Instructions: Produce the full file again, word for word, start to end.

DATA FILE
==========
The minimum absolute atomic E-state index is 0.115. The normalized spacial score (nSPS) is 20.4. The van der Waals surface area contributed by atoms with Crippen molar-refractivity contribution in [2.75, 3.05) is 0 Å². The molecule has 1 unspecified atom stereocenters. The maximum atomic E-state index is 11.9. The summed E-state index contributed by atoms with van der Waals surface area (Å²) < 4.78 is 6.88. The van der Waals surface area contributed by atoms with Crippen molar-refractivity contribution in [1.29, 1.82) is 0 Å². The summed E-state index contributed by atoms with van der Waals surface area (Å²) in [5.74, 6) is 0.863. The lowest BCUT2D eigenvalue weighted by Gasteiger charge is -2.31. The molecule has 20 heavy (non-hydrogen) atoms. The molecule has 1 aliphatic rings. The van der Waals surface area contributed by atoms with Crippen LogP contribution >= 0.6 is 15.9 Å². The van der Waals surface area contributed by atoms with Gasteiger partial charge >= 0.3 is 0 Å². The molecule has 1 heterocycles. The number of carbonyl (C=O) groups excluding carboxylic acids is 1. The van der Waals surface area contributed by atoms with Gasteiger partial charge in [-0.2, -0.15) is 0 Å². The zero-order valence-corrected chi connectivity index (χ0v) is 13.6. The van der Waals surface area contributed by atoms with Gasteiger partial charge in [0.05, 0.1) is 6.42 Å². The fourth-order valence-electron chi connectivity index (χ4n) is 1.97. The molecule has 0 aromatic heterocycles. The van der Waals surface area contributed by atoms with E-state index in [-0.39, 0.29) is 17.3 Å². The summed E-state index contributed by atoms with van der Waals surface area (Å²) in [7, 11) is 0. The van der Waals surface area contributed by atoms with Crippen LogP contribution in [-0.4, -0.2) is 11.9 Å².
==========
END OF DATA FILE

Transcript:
The minimum absolute atomic E-state index is 0.115. The normalized spacial score (nSPS) is 20.4. The van der Waals surface area contributed by atoms with Crippen molar-refractivity contribution in [2.75, 3.05) is 0 Å². The molecule has 1 unspecified atom stereocenters. The maximum atomic E-state index is 11.9. The summed E-state index contributed by atoms with van der Waals surface area (Å²) < 4.78 is 6.88. The van der Waals surface area contributed by atoms with Crippen molar-refractivity contribution in [1.29, 1.82) is 0 Å². The summed E-state index contributed by atoms with van der Waals surface area (Å²) in [5.74, 6) is 0.863. The lowest BCUT2D eigenvalue weighted by Gasteiger charge is -2.31. The molecule has 20 heavy (non-hydrogen) atoms. The molecule has 1 aliphatic rings. The van der Waals surface area contributed by atoms with Crippen LogP contribution >= 0.6 is 15.9 Å². The van der Waals surface area contributed by atoms with Gasteiger partial charge >= 0.3 is 0 Å². The molecule has 1 heterocycles. The number of carbonyl (C=O) groups excluding carboxylic acids is 1. The van der Waals surface area contributed by atoms with Gasteiger partial charge in [-0.2, -0.15) is 0 Å². The zero-order valence-corrected chi connectivity index (χ0v) is 13.6. The van der Waals surface area contributed by atoms with Gasteiger partial charge in [0.05, 0.1) is 6.42 Å². The fourth-order valence-electron chi connectivity index (χ4n) is 1.97. The molecule has 0 aromatic heterocycles. The van der Waals surface area contributed by atoms with E-state index in [-0.39, 0.29) is 17.3 Å². The summed E-state index contributed by atoms with van der Waals surface area (Å²) in [7, 11) is 0. The van der Waals surface area contributed by atoms with Crippen LogP contribution in [-0.4, -0.2) is 11.9 Å².